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D. PEDRO. Well, we will hear further of it by your daughter. Let it cool the
while. I love Benedick well : and I could wish he would modestly examine
himself to see how much he is unworthy to have so good a lady. Leon. My lord, will you walk ? dinner is ready. CLAUD. If he do not dote on her upon this, I will never trust my expectation.
Aside. D. PEDRO. Let there be the same net spread for her: and that must your
daughter and her gentlewoman carry. The sport will be, when they hold one an opinion of another's dotage, and no such matter; that 's the scene that I would see, which will be merely a dumb-show. Let us send her to call him in to dinner.
[Aside. [Exeunt Don PEDRO, CLAUDIO, and LEONATO.
BENEDICK advances from the arbour. BENE. This can be no trick : The conference was sadly borne.—They have the
truth of this from Hero. They seem to pity the lady; it seems her affections have their a full bent. Love me! why, it must be requited. I hear how I am censured: they say I will bear myself proudly, if I perceive the love come from her; they say too, that she will rather die than give any sign of affection.—I did never think to marry-I must not seem proud :-Happy are they that hear their detractions, and can put them to mending. They say the lady is fair ; 't is a truth, I can bear them witness : and virtuous't is so, I cannot reprove it; and wise, but for loving me:- -By my troth, it is no addition to her wit;—nor no great argument of her folly, for I will be horribly in love with her.-I may chance bave some odd quirks and remnants of wit broken on me, because I have railed so long against marriage : But doth not the appetite alter? A man loves the meat in his youth that he cannot endure in his age : Shall quips, and sentences, and these paper bullets of the brain, awe a man from the career of his humour ? No: The world must be peopled. When I said I would die a bachelor, I did not think I should live till I were married.—Here comes Beatrice ; By this day, she 's a fair lady: I do spy some marks of love in her.
Beat. Against my will, I am sent to bid you come in to dinner.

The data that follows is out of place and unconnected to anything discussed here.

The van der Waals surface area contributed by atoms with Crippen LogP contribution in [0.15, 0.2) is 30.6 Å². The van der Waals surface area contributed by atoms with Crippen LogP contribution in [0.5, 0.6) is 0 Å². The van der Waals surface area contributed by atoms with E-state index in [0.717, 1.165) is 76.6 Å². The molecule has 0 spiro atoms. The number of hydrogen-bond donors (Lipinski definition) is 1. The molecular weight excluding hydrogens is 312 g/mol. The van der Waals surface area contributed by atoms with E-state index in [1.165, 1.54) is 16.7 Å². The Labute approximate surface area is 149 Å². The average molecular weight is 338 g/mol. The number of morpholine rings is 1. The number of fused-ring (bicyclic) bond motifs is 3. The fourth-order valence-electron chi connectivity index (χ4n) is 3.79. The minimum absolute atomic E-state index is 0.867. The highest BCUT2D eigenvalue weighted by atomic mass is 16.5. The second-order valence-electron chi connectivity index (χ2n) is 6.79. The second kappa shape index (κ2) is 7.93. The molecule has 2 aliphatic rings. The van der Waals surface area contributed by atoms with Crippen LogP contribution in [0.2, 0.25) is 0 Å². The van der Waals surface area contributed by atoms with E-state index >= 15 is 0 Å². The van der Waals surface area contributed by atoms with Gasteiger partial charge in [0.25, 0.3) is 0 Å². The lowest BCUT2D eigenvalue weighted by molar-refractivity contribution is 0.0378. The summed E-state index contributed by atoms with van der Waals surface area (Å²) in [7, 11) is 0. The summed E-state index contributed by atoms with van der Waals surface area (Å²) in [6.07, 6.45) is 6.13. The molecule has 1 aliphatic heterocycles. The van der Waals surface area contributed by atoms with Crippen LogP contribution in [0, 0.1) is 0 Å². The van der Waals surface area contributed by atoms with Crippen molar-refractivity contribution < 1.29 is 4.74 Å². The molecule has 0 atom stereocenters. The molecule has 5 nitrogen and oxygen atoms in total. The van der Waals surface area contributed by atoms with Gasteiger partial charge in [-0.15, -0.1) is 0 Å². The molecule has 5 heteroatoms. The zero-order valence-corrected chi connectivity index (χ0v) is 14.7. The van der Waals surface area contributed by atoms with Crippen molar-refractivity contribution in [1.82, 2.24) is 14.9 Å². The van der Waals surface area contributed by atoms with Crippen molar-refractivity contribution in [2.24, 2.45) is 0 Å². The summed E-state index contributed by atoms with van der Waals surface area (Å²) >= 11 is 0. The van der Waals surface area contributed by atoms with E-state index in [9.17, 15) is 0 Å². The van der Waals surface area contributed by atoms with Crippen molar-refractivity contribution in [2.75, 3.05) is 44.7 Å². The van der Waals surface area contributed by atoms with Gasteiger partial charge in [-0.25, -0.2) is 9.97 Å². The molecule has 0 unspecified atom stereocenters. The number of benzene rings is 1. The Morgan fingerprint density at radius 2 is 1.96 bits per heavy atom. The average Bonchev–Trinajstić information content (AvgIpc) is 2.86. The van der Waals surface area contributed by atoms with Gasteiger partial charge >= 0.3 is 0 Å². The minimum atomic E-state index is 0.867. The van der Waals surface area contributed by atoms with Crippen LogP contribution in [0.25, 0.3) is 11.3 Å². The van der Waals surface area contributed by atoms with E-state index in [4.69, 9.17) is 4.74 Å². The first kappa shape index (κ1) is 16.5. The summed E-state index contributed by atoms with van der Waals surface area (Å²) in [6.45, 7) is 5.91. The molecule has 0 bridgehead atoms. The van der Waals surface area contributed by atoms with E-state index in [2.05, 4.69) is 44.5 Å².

if it had been painful I would not have come. BENE. You take pleasure, then, in the message? Beat. Yea, just so much as you may take upon a knife's point, and choke a daw withal :—You have no stomach, signior ; fare you well.
[Exit. BENE. Ha ! " Against my will, I am sent to bid you come in to dinner "—there's
Their. So the quarto; the folio, the.
a double meaning in that. “ I took no more pains for those thanks, than you took pains to thank me "—that 's as much as to say, Any pains that I take for you is as easy as thanks :-If I do not take pity of her I am a villain ; if I do not love her I am a Jew: I will go get her picture. [Exit.
Enter HERO, MARGARET, and URSULA.
There shalt thou find my cousin Beatrice
Walk in the orchard, and our whole discourse
Bear thee well in it, and leave us alone.
As we do trace this alley up and down,
Enter BEATRICE, behind. For look where Beatrice, like a lapwing, runs
Close by the ground, to hear our conference.
Cut with her golden oars the silver stream,
Fear you not my part of the dialogue.
Of the false sweet bait that we lay for it. - [They advance to the bower.
As haggards of the rock 14
But are you sure,
• Purpose. So the folio; the quarto, propose. The accent must be placed on the second syllable of purpose. The words have the same meaning-that of conversation and were indifferently used by old writers. In the third line of this scene we have,
Proposing with the prince and Claudio.” In Spenser,
“ For she in pleasant purpose did abound.”
But I persuaded them, if they lov'd Benedick,
And never to let Beatrice know of it.
Deserve as full, as fortunate a bed,
As ever Beatrice shall couch upon ?
As much as may be yielded to a map :
She is so self-endeared.
Sure, I think so; And therefore, certainly, it were not good
She knew his love, lest she make sport at it.
How wise, how noble, young, how rarely featur'd,
Which simpleness and merit purchaseth.
As Beatrice is, cannot be commendable :
She would swear. This has been turned into she 'd swear, to suit the mincing rhythm of the commentators.
Black—as opposed to fair-swarthy.
Agate. In · Henry IV., Part II.,' Act I., Scene 2, Falstaff says of his page, “ I was never manned with an agate till now.” Agates were cut into various forms, such as men's heads. See Note on the passage in 'Henry IV.'
• She would mock. Changed also to she'd mock by modern editors.